Gordian III Æ 27mm of Hadrianopolis, Thrace. Tetrastyle temple containing standing figure of Tyche.

Ancient Coins - Gordian III Æ 27mm of Hadrianopolis, Thrace. Tetrastyle temple containing standing figure of Tyche.
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Gordian III � 27mm of Hadrianopolis, Thrace. Laureate, draped & cuirassed bust right / ADRIANOPOLE, ITWN below, tetrastyle temple containing standing figure of Tyche. BMC 41. hadrianopolis AE27 Mionnet 789.Varbanov3856.  VF, weakly struck but rare!!R4


The Tyche of Antioch, Roman copy of a bronze by Eutychides (Galleria dei Candelabri, Vatican Museums).

In ancient Greek city cults, Tyche (Τύχη, meaning "luck" in Greek, Roman equivalent: Fortuna) was the presiding tutelary deity that governed the fortune and prosperity of a city, its destiny. Increasingly during the Hellenistic period, cities had their own specific iconic version of Tyche, wearing a mural crown (a crown like the walls of the city). In literature, she might be given various genealogies, as a daughter of Hermes and Aphrodite, or considered as one of the Oceanids, daughters of Oceanus and Tethys or Zeus Pindar. She was connected with Nemesis and Agathos Daimon ("good spirit").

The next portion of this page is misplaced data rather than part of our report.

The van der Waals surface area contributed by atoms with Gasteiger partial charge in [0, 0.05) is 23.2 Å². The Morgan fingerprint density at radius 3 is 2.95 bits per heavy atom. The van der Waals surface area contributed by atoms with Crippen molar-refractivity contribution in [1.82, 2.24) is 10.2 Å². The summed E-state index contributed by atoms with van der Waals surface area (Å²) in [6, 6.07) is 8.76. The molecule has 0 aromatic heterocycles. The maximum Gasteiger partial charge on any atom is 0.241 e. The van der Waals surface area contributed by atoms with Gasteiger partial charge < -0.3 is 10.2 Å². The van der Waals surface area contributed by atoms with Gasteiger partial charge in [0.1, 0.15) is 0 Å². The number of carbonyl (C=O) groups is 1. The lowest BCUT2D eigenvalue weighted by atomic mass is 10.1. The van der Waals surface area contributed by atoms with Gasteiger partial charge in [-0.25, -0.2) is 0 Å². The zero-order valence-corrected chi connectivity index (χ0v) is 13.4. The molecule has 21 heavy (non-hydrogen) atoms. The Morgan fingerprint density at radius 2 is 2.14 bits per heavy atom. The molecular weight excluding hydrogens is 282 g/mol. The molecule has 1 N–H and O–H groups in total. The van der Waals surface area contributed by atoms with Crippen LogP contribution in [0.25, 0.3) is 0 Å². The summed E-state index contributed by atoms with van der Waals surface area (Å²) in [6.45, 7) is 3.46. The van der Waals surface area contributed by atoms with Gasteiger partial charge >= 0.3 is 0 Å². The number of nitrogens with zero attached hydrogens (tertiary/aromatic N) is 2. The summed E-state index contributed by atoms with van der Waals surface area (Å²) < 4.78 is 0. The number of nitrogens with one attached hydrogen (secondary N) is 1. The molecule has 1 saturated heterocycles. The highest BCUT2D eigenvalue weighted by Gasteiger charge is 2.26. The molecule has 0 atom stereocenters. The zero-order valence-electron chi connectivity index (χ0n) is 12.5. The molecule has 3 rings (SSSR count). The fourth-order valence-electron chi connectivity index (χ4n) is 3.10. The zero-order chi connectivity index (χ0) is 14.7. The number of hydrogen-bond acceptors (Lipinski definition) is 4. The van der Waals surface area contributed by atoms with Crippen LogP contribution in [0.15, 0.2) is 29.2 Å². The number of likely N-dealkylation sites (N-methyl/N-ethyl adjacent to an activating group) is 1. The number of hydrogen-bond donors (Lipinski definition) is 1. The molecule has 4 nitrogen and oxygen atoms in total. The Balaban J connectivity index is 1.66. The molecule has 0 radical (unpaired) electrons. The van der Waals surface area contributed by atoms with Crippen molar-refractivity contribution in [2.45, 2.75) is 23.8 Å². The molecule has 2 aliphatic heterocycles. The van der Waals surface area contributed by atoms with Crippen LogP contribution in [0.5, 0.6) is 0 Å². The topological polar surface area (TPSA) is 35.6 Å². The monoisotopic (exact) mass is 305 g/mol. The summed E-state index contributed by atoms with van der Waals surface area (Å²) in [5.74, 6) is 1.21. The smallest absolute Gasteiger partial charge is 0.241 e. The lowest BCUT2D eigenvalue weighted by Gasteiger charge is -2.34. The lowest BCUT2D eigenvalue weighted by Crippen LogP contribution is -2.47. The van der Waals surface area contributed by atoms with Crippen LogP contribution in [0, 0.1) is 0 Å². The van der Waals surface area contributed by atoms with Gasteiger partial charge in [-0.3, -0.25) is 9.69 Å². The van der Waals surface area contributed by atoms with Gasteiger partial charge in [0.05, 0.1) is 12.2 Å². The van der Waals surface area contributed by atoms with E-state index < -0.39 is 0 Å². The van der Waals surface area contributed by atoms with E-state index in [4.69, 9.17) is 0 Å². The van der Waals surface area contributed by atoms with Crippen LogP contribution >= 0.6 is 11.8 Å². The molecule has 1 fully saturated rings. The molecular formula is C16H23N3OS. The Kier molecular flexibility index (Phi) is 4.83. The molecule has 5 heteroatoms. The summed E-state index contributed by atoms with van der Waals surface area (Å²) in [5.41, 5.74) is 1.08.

Tyche appears on many coins of the Hellenistic period in the three centuries before the Christian era, especially from cities in the Aegean. Unpredictable turns of fortune drive the complicated plotlines of Hellenistic Romances, such as Leucippe and Clitophon or Daphnis and Chloe. She experienced a resurgence in another era of uneasy change, the final days of publicly-sanctioned Paganism, between the late-fourth-century emperors Julian and Theodosius I who definitively closed the temples. The effectiveness of her capricious power even achieved respectability in philosophical circles during that generation, though among poets it was a commonplace to revile her for a fickle harlot.[1] She had temples at Caesarea Maritima, Antioch, Alexandria and Constantinople.

In medieval art, she was depicted as carrying a cornucopia, an emblematic ship's rudder, and the wheel of fortune, or she may stand on the wheel, presiding over the entire circle of fate. In the Greco-Buddhist art of Gandhara, Tyche became closely associated with the Buddhist ogress Hariti.

The Greek historian Polybius believed that when no cause can be discovered to events such as floods, drought or frosts then the cause of these events may be fairly attributed to Tyche.[2]

Prezzo SKU : 1451
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Quotazione: 09/29/20

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